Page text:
|Author:||Dinu Gherman <email@example.com>|
|Copyright:||GNU Public Licence v3 (GPLv3)|
Eonums is a simple module providing conversion between normal integer numbers and the corresponding textual expression in the Esperano language. It was mainly developped in order to explore the regularity of Esperanto expressions for big integer numbers.
Names for 10**k (k = 6, 9, 12, ...) like "miliono" (10**6) or "miliardo" (10**9) are chosen from the so-called "Longa Skalo" as described on this page about big numbers (in Esperanto).
The integer numbers eonums can convert to or from such Esperanto expressions can be arbitrarily large, but are limited in practice by the largest number for which there is a name in Esperanto (on the "Longa Skalo")", which is, on the previous page, 10**63 (dekiliardo). Hence, the largest integer you can handle with this module is 10**66 - 1. (This module makes no attempt to extend the Esperanto naming rules by introducing names like "undekiliono", "undekiliardo", "dudekiliono" etc.)
Version 0.9.1 now works on Python 2 and Python 3.
- convert Python integers to Esperanto integer strings (Unicode)
- convert Esperanto integer strings (Unicode) to Python integers
- validate Esperanto integer strings (Unicode)
- handle integers from 0 to 10**66 - 1
- provide conversion functions and command-line scripts
- provide a Unittest test suite
- runs the same code under Python 2 and Python 3
You can use eonums as a Python module e.g. like in the following interactive sessions:
>>> from eonums import int2eo, eo2int, validate_eo >>> >>> int2eo(22334455) u'dudek du milionoj tricent tridek kvar mil kvarcent kvindek kvin' >>> >>> eo2int(u"cent dudek tri") 123 >>> validate_eo(u"dudek cent tri") False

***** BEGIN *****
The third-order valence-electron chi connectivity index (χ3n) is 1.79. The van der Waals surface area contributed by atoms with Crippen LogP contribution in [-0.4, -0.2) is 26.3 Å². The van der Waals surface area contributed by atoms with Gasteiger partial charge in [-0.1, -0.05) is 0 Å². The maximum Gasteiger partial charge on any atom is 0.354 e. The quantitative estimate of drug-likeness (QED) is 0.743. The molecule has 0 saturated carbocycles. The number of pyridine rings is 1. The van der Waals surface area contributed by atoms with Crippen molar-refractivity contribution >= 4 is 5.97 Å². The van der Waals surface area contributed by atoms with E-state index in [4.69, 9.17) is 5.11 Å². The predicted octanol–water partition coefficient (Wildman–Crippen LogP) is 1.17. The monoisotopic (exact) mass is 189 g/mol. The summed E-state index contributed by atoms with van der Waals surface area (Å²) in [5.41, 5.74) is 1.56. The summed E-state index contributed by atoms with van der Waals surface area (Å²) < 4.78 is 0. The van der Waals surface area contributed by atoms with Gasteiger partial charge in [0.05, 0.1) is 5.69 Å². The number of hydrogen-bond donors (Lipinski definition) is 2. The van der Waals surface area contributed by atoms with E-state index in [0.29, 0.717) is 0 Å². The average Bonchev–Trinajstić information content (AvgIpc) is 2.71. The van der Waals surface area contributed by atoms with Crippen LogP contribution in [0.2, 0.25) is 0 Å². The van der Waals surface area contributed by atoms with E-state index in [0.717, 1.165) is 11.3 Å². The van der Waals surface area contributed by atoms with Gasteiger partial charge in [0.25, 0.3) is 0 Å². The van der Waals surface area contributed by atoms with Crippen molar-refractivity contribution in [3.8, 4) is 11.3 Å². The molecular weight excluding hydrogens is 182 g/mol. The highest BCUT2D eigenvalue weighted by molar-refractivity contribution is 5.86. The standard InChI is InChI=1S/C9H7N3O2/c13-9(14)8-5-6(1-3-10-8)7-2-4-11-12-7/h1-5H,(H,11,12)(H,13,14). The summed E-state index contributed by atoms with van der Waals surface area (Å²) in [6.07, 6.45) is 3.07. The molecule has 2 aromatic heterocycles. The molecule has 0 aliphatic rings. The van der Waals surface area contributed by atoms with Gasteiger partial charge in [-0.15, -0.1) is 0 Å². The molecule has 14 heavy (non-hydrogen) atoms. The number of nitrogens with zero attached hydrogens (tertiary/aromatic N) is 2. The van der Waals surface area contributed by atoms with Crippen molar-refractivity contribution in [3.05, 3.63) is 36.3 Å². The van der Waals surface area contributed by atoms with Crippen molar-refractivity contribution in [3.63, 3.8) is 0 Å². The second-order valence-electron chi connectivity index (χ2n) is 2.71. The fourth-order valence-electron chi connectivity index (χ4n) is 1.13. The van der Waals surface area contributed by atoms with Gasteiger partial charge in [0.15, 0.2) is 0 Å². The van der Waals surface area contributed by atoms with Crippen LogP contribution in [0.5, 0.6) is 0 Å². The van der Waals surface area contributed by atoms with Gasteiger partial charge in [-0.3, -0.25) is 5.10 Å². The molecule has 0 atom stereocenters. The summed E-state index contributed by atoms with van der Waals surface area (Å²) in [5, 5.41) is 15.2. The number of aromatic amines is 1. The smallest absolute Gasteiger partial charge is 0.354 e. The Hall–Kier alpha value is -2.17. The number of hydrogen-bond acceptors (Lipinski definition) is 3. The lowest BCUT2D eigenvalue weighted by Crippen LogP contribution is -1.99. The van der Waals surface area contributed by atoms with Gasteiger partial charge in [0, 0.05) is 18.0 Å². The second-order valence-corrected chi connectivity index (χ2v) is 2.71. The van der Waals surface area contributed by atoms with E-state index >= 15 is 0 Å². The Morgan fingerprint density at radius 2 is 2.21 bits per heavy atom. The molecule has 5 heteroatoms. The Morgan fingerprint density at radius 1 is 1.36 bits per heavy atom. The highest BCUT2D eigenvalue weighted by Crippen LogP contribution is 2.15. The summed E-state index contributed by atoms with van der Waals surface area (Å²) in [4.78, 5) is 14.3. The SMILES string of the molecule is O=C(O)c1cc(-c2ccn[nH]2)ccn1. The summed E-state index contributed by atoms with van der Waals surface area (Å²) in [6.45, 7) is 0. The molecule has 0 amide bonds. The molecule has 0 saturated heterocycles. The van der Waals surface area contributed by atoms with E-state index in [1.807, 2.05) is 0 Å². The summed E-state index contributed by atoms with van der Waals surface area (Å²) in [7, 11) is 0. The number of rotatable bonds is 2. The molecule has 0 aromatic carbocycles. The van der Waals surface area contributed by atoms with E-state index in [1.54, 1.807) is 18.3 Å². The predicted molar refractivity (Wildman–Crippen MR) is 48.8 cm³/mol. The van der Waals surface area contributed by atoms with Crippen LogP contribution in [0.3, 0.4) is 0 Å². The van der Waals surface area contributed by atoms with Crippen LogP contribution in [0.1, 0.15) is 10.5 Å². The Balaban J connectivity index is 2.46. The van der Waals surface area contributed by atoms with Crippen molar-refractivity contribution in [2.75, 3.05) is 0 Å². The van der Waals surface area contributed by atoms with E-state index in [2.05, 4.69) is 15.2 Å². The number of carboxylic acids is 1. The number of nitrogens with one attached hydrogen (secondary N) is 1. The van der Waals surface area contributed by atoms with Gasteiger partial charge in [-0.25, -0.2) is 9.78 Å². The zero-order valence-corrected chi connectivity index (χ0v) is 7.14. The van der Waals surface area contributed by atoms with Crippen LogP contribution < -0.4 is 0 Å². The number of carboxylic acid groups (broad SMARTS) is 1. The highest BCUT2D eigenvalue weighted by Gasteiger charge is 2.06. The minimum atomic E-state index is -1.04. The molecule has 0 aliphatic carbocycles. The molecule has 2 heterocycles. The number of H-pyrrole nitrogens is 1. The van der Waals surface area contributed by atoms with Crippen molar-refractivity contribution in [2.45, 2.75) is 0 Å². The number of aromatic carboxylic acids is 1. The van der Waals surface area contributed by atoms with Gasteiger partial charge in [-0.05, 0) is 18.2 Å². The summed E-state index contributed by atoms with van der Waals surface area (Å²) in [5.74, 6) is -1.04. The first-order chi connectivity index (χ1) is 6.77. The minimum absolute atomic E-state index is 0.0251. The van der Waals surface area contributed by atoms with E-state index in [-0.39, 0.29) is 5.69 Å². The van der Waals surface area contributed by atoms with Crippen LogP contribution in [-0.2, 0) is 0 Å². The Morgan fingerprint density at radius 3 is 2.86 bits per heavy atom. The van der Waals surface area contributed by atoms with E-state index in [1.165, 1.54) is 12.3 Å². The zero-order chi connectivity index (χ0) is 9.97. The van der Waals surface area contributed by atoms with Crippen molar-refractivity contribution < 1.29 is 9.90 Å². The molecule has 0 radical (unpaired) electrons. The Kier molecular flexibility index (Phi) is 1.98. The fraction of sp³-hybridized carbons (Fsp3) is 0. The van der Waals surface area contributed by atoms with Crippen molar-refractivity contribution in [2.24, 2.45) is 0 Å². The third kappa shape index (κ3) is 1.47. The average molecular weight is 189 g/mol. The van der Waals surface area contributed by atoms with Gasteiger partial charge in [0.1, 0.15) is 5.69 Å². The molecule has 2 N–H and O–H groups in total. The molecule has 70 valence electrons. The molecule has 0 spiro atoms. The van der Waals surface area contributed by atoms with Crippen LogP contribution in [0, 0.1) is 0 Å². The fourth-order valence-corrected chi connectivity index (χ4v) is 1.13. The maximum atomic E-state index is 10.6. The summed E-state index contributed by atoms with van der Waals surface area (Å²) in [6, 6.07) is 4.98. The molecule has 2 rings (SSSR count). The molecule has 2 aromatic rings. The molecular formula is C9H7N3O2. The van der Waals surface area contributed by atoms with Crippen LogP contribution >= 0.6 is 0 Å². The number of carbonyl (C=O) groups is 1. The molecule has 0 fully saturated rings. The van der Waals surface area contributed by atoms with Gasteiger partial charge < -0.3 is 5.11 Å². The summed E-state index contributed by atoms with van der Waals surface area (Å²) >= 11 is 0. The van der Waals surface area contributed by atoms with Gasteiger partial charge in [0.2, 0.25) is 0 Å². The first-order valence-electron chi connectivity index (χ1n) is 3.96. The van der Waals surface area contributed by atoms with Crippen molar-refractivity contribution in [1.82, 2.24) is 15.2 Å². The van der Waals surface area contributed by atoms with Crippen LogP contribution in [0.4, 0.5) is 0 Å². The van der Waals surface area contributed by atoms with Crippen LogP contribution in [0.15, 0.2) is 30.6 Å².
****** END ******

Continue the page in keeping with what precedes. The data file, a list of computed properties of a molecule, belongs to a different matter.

>>> from eonums import int2eo, eo2int, validate_eo >>> >>> int2eo(22334455) 'dudek du milionoj tricent tridek kvar mil kvarcent kvindek kvin' >>> >>> eo2int("cent dudek tri") 123 >>> validate_eo("dudek cent tri") False
In addition there are two (very simple) conversion scripts, int2eo and eo2int, which can be used from the system command-line like this:
$ int2eo 22334455 dudek du milionoj tricent tridek kvar mil kvarcent kvindek kvin $ $ eo2int "cent dudek tri" 123
- 2008-09-15 (0.9.0): First official realease.
- 2012-06-20 (0.9.1): Adapted code to run on Python 2 and Python 3.
There are two ways to install eonums, depending on whether you have the easy_install command available on your system or not.
1. Using easy_install or pip
With the easy_install command on your system and a working internet connection you can install eonums with only one command in a terminal:
$ easy_install eonums
You can also install eonums using pip the usual way, if it is already installed:
$ pip install eonums
2. Manual installation
Alternatively, you can install the eonums tarball after downloading the file eonums-0.9.0.tar.gz and decompressing it with the following command:
$ tar xfz eonums-0.9.1.tar.gz
Then change into the newly created directory eonums and install eonums by running the following command:
$ python setup.py install
This will install a Python module named eonums in the site-packages subfolder of your Python interpreter and two scripts tool named int2eo and eo2int in your bin directory, usually in /usr/local/bin.
The eonums distribution contains a Unittest test suite (not installed during installation) which can be run by simply executing the module test_eonums.py like the following on the system command-line in the unpacked distribution folder:
$ python test_eonums.py ........... ---------------------------------------------------------------------- Ran 11 tests in 17.477s OK
It takes a short while because it contains a roundtrip test in which the first 100,000 integers are converted to Esperanto strings and back to normal integers.
Please report bugs and patches to Dinu Gherman <firstname.lastname@example.org>. Don't forget to include information about the operating system and Python versions being used.